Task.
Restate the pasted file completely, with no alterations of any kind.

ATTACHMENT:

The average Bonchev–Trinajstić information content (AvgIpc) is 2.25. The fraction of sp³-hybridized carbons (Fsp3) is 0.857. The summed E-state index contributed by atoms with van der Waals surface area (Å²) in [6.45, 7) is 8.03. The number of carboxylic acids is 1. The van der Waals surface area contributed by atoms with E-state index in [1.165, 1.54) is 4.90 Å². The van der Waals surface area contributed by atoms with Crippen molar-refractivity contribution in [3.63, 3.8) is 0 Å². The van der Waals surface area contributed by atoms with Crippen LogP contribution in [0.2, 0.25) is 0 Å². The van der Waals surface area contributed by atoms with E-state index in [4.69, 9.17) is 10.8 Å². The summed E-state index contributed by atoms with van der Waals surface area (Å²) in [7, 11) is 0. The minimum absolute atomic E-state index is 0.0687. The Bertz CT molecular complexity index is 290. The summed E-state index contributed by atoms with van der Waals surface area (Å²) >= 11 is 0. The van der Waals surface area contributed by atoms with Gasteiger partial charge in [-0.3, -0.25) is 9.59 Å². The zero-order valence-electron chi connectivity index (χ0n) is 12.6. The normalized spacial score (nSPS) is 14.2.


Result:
The average Bonchev–Trinajstić information content (AvgIpc) is 2.25. The fraction of sp³-hybridized carbons (Fsp3) is 0.857. The summed E-state index contributed by atoms with van der Waals surface area (Å²) in [6.45, 7) is 8.03. The number of carboxylic acids is 1. The van der Waals surface area contributed by atoms with E-state index in [1.165, 1.54) is 4.90 Å². The van der Waals surface area contributed by atoms with Crippen molar-refractivity contribution in [3.63, 3.8) is 0 Å². The van der Waals surface area contributed by atoms with Crippen LogP contribution in [0.2, 0.25) is 0 Å². The van der Waals surface area contributed by atoms with E-state index in [4.69, 9.17) is 10.8 Å². The summed E-state index contributed by atoms with van der Waals surface area (Å²) in [7, 11) is 0. The minimum absolute atomic E-state index is 0.0687. The Bertz CT molecular complexity index is 290. The summed E-state index contributed by atoms with van der Waals surface area (Å²) >= 11 is 0. The van der Waals surface area contributed by atoms with Gasteiger partial charge in [-0.3, -0.25) is 9.59 Å². The zero-order valence-electron chi connectivity index (χ0n) is 12.6. The normalized spacial score (nSPS) is 14.2.